Either-like result type in Typescript

(, en)

Hmmm, Monads and the delicious Either type. Smells functional, smells Haskell, smells Scala, smells complicated. But it isn’t!!!.

Lesson number one:

Stay away from functional terminology. It just messes with you.

The Either type allows you to deal with valid and invalid values in a unified way.

Either Analogy - A Garage with Two Doors

An Either is like a garage with two doors where you can park your car either on the left or on the right side. (and to stop you from thinking about edge cases: no, you don’t have two cars)

So, it is not that complicated. In this context, we will use an Either to create a result type.
A result type is a union of two things: type Result<T> = T | Error. It can be either (ha!, there it is) something of type T or an Error. An Either is just a generalisation: type Either<R,L> = R | L. You can think of R as Right and L as Left. It cannot have R and L at the same time.

Either as general result type

This concept is useful for error handling. If you do a fetch(), you could return a Result<T>, which means that error and data of type T can be returned in one go. But before we start with that, let’s define a proper result type:

export type Result<T> = T | Error;

export function isError<T>(result: Result<T>): result is Error {
  return result && result instanceof Error;

export function isSuccess<T>(result: Result<T>): result is T {
  return !isError(result);

type Person = {
  name: string;

function getPerson(): Result<Person> {
  if (Math.random() > 0.5) {
    return { name: "Wurst" };
  return new Error("kaboom");

const res = getPerson();
if (isError(res)) {
} else {

This construct gives you the possibility (or power, I might even say) to deal with all kinds of function results that can throw/return errors.

A fetch wrapper could look like this (on purpose this is a very simple wrapper):

export async function resultFetch<T>(url: string): Promise<Result<T | null>> {
  return fetch(url, {
    method: "GET",
    headers: { "Content-Type": "application/json" },
    .catch((e) => new ConnectionError(stringify(e)))
    .then((res) => handleFetchResponse<T>(res));

The wrapper returns Result<T | null>. The null is there on purpose: it is possible (and sometimes desired) to return a valid, but empty result. In total three cases are possible:

  1. The either contains an object of type T
  2. No data was returned, but the API call was successful, the either contains null
  3. An error occurred, the either contains a FetchError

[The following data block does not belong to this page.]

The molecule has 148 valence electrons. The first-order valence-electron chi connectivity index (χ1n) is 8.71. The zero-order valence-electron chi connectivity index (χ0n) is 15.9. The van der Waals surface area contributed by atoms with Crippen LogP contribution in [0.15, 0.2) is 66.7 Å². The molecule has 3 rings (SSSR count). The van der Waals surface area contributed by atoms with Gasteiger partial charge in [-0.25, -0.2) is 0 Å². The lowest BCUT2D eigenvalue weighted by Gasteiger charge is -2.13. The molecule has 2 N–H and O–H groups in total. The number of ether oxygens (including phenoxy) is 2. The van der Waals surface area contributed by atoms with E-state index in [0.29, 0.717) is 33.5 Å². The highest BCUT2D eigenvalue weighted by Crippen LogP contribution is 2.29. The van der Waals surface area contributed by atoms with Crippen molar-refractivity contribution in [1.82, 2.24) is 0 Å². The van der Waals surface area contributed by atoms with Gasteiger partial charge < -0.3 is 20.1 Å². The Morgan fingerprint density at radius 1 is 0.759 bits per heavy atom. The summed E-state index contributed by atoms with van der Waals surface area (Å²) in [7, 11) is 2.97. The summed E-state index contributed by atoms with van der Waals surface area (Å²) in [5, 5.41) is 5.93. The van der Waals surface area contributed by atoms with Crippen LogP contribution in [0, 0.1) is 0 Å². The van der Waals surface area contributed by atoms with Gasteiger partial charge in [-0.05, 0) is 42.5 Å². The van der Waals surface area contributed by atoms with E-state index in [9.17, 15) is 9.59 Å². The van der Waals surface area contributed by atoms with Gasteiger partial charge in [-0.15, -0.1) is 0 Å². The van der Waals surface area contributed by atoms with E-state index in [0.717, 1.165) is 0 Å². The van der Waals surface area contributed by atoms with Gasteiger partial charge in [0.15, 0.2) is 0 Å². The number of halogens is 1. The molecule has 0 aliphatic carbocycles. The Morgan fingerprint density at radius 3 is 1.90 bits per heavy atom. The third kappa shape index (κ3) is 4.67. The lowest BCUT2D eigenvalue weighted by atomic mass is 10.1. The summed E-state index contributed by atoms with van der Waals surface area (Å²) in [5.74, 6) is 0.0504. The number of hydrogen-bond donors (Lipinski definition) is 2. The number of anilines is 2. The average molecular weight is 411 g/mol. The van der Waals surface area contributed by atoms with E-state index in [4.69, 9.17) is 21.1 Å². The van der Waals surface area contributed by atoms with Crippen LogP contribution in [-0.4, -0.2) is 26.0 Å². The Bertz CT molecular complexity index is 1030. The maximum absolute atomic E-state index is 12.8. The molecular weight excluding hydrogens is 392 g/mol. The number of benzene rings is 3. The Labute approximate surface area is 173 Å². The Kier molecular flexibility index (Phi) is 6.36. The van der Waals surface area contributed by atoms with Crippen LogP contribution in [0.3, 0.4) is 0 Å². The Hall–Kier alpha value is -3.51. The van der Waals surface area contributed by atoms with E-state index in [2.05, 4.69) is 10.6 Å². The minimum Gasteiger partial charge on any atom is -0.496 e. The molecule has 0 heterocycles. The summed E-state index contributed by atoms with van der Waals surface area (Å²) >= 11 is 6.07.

Wait a moment, does this Either have 3 options (or garage doors)? Time to dig deeper. In a functional language such as Scala, this Either-construct would correspond to

Result<K> = K | Error;  // original definition
                        // I replaced T with K to prevent confusion

Result<T | null>
  ~> T | null | Error;  // with K = T | null
  ~> Either[Error, Option[T]]  // Scala equivalent

So the answer is: practically yes, conceptually no.

Real-world applications might want to skip the null part, because in most cases you expect to have data in an API response.

To check if we have a valid response we have to check success, i.e. not error, and presence of data:

if (isSuccess(res) && res !== null) {
  // ...

All errors that come directly from fetch are wrapped as ConnectionError to prevent that an error is thrown. The goal is to wrap all errors in the Result<T> type and use our own (domain) errors for this.

export class FetchError extends Error {
  constructor(override readonly message: string) {

export class ConnectionError extends FetchError {}
export class NotFoundError extends FetchError {}

Now we can test the result type by calling our (mock) backend https://backend.dev/zwei, which always returns { hello: "world" }:

const res = await resultFetch<{ hello: string }>("https://backend.dev/zwei");
if (isSuccess(res) && res !== null) {
  // The type is correctly inferred

Have fun!

Supplemental functions

I used some functions that are not really essential to the story, but nonetheless useful for understanding:

An example handleFetchResponse<T> function:

export async function handleFetchResponse<T>(
  res: Response | ConnectionError
): Promise<Result<T | null>> {
  if (res instanceof ConnectionError) {
    return res;

  switch (res.status) {
    case HttpStatusCode.NotFound:
      return new NotFoundError(await res.text());
    // ...
    // Let's take the easy way out: we assume
    // everything ok, no error

  try {
    const data = await res.json();
    // JSON response, we assume [...] or {...} or null
    if (isNil(data)) {
      return null;
    // for the sake of simplicity, type guards and data validation are skipped
    return data as T;
  } catch (e) {
    return new InvalidDataError(stringify(e));

Utility function to test if the Result<T> type is defined.

export function isNil(obj: unknown): boolean {
  if (obj === undefined || obj === null) {
    return true;
  if (Array.isArray(obj)) {
    return false;

  if (typeof obj !== "object") {
    return true;
  return false;

Photo by John Paulsen on Unsplash